John Chortasmenos

The second person of interest is John (Ιωάννης) Chortasmenos, who has his own Wikipedia entry. Like Neophytos, Chortasmenos was a learned monk, interested in mathematics and astronomy. Of his hand is “perhaps the most widely known scholium to a Greek mathematical work [3]” in which he wishes Diophantus’ soul is with Satan because of the difficulty of his theorems. In 1410, four years after his restoration of the JAC, he became a monk, and later metropolitan bishop under the name Ignatius of Selymbria.

It is certain that Chortasmenos finished the restoration of the Juliana Anicia Codex in 1406. However, in all sources I consulted, there was ambiguity about whether or not Chortasmenos had also written the new (Voynich-like) text in Greek minuscule, and what exactly this text contained. That is why I contacted prof. Gaincarlo Prato, who has written about Chortasmenos’ handwriting. He confirmed that it was Chortasmenos who wroth the close-fitting minuscule. Additionally, these are not new scholia, as claimed in some publications, but rather transliterations of the original text in Greek uncial script.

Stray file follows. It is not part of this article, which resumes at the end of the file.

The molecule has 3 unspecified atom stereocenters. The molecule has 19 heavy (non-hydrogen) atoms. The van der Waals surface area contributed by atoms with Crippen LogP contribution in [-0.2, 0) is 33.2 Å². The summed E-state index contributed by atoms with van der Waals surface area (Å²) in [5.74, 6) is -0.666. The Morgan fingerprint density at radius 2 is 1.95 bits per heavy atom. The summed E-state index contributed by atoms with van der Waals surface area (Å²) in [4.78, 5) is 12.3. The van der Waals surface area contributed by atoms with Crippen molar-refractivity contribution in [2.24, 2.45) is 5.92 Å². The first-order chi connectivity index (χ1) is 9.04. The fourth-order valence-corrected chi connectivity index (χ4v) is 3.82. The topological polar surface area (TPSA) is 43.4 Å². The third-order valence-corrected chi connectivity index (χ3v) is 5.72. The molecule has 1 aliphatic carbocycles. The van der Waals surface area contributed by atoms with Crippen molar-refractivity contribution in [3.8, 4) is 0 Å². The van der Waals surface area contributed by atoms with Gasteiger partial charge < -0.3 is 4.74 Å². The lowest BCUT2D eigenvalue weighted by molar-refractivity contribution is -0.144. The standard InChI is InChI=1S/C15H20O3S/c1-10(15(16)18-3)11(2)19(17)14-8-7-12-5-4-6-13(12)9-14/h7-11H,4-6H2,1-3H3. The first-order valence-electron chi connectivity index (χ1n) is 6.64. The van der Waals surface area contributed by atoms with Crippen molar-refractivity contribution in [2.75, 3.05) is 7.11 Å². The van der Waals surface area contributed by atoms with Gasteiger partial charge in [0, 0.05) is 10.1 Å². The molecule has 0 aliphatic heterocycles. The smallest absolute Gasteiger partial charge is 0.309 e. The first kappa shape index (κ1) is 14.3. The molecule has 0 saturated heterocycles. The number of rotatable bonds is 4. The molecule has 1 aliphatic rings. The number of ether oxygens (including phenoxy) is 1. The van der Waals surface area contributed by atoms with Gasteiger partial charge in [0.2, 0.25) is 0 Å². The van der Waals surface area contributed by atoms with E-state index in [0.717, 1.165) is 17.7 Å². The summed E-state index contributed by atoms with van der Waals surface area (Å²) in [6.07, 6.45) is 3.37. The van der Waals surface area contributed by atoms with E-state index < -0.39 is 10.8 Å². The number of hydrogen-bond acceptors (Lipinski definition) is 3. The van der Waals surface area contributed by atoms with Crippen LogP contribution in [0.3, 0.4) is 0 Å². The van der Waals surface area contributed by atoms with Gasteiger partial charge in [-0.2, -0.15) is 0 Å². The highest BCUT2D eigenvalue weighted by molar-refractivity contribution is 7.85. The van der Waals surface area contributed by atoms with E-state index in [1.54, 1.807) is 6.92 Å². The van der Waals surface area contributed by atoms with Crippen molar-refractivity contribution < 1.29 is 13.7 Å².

Mioni studied the Padua Dioscorides in 1959, and he concluded that it must have been copied from the JAC some time before Chortasmenos’ rebound the 6th century tome: the Padua MS includes some images which were no longer present in the 1406 restoration. This leaves us with the following timeline:

  • The JAC was made in the early 6th century
  • It was copied by Neophytos in the 14th century. The text for the copy was transcribed and converted to “Voynich-layout”. This MS is now in Padua.